More On Legal & Compliancefrom The Advisor's Professional Library
- The Custody Rule and its Ramifications When an RIA takes custody of a clients funds or securities, risk to that individual increases dramatically. Rule 206(4)-2 under the Investment Advisers Act (better known as the Custody Rule), was passed to protect clients from unscrupulous investors.
- Pay-to-Play Rule Violating the pay-to-play rule can result in serious consequences, and RIAs should adopt robust policies and procedures to prevent and detect contributions made to influence the selection of the firm by a government entity.
“The CFP Board’s Kevin Keller said he questioned the premise of the title,” Skip Schweiss began when reflecting on his regulatory panel at TD Ameritrade’s annual conference in San Diego last week. “We billed the session as 2013 being a year when a regulatory tsunami hits. Keller said the tsunami hit in 2010, and now we're stuck in the mud left in its aftermath.”
Noting that regulatory issues seem to be “moving really slowly,” Schweiss, the company’s Washington advocacy director, told AdvisorOne on Wednesday that one of the main issues, the fiduciary standard, “really has two heads, the SEC’s rulemaking and the ERISA fiduciary rule from the Department of Labor.”
“We don’t see much from the SEC on this front due to turnover in the commission’s staff after the election,” he said. “But as Keller said, we’ve been staring at the SEC for so long we’ve sort of missed as an industry what’s been happening at the DOL. They are planning to re-propose their rule, probably this summer, and that will carve out $5 trillion in IRA assets.”
Schweiss noted that the regulatory environment was relaxed last summer in the run-up to the election, but is now “picking up” once again.
“No one wanted to rock the boat before the election; that is no longer the case,” he added.
As for what the SEC will look like under Mary Jo White, Schweiss demurred, saying it’s too early to tell, but “they have a lot of big issues with which to deal, such as the Volcker Rule and money fund regulation.”
Specifically referring to Dodd-Frank Section 913 that deals with the fiduciary issue, he pointed to the fact that the section required SEC only to study the issue, which it did.
“The commissioners didn’t sign off on the results of the study, even though the staff recommended it,” Schweiss said. "The important wording in Dodd-Frank was that a broker fiduciary rule must be consistent with what advisors have operated under. [Rep.] Barney Frank came along and said (and I’m paraphrasing), ‘Don’t you dare make it the [Investment Company Act of 1940].’”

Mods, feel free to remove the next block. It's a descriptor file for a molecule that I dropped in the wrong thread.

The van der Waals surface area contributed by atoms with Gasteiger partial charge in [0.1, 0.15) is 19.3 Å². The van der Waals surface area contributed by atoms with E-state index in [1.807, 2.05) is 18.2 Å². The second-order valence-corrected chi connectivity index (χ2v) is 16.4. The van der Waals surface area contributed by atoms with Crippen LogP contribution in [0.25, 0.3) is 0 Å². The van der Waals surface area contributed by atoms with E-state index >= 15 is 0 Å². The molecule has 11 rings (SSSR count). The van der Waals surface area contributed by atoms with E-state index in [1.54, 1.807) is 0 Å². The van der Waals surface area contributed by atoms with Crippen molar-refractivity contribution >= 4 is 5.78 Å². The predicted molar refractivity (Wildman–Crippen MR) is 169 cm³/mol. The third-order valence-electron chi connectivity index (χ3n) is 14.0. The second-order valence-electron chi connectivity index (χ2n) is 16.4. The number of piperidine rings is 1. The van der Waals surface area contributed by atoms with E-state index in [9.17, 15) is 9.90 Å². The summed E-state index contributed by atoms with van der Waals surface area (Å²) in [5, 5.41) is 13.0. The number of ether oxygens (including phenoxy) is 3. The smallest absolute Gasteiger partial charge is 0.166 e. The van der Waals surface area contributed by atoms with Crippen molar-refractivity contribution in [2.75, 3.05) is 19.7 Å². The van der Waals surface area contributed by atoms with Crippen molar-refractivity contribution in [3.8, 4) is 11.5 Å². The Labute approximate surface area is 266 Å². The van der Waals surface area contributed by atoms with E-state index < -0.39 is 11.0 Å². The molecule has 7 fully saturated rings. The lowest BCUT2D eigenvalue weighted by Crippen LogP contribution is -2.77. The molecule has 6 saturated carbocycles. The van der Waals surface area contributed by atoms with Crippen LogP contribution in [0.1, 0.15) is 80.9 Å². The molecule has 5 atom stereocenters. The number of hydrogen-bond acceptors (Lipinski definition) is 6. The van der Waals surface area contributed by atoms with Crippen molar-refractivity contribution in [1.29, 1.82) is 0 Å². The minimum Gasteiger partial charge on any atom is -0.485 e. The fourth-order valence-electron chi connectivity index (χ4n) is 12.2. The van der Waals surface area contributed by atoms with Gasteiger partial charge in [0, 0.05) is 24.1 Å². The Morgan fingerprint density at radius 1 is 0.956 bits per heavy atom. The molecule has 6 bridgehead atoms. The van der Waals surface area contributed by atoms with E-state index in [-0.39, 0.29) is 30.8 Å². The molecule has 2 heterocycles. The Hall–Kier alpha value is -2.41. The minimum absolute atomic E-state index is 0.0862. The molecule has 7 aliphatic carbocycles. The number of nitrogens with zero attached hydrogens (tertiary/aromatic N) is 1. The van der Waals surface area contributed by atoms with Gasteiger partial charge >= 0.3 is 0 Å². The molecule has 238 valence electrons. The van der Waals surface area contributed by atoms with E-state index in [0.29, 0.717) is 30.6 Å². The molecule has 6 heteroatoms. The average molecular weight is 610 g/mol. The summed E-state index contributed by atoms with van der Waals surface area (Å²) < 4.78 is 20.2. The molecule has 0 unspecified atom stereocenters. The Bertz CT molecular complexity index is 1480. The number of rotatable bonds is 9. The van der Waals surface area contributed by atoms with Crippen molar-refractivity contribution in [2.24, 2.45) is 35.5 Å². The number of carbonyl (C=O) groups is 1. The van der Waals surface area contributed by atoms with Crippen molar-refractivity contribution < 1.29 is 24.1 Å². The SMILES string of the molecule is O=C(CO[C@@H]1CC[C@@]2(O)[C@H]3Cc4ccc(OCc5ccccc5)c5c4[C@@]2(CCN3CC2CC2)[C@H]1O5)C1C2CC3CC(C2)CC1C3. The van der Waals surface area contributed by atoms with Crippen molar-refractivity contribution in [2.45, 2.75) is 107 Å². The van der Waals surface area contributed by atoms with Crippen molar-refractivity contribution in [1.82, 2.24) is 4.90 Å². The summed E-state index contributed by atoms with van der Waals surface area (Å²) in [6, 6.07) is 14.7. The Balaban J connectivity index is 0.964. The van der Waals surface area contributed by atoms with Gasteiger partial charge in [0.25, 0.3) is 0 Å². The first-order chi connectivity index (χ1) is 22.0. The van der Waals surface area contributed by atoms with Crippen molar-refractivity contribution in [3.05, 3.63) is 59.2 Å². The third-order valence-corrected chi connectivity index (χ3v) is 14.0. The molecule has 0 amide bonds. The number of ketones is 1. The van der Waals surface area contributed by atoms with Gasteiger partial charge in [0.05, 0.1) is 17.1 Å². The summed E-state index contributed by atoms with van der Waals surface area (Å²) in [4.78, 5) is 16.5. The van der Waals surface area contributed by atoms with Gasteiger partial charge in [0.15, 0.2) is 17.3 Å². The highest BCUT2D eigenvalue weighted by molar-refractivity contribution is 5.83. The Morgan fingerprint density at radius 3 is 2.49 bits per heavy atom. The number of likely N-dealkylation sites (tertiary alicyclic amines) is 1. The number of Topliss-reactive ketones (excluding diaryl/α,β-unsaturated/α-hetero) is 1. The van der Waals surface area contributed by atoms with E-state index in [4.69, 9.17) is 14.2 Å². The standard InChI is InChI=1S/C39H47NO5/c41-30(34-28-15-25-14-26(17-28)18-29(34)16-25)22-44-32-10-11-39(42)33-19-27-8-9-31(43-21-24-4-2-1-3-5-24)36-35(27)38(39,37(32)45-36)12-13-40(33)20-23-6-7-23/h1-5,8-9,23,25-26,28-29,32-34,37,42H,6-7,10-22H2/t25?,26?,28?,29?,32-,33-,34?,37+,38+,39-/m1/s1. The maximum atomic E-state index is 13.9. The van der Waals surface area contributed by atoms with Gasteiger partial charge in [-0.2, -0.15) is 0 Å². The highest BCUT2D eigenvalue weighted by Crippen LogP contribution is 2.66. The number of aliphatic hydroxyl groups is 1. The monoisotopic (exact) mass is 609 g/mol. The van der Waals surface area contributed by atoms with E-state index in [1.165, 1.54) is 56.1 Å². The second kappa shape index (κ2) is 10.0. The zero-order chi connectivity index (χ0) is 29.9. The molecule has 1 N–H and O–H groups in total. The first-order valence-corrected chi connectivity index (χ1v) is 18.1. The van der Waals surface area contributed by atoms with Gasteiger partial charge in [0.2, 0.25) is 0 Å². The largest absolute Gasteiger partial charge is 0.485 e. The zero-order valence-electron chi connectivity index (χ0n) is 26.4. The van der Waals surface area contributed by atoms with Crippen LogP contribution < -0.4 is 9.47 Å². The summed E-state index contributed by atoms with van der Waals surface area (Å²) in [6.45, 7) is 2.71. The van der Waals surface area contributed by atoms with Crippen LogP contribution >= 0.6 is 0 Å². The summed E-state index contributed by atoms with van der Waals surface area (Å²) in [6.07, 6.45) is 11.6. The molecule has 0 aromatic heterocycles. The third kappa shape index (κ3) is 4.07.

For this reason, Schweiss believes Congress has given the SEC “a nearly impossible task. It should be no less stringent than the ’40 Act, but not the ’40 Act. That is a serious needle to thread.”
But far from “dying on the vine,” he sees the SEC fiduciary issue remaining in play.
“It will be difficult, and Congress wants a cost/benefit analysis. Also, the commission is 0 for 6 recently when their rules have been challenged in court. But brokers and advisors largely want it. It is not a priority, but still recognized by the commission as important.”
Turning to section 914 and harmonization of rulemaking, Schweiss noted that the SEC inspects advisors roughly once every 12 years, which he said is a problem.
“The SEC had three choices to deal with harmonization,” he explained. “Two involve a self-regulatory body and one involves user fees, but all three have to go through Congress.”
A SRO bill introduced by Rep. Spencer Bachus, R-Ala., was pulled back last summer. Rep. Maxine Waters, D-Calif., introduced a bill on user fees, which Schweiss says will likely move forward, but with so much on their plate, it’s a question of when.
“There is real concern among both parties about another regulation for advisors, who are small-business owners,” he concluded. “We don’t see the foot on the accelerator of 914, which of course doesn’t solve the original problem of advisor examinations.”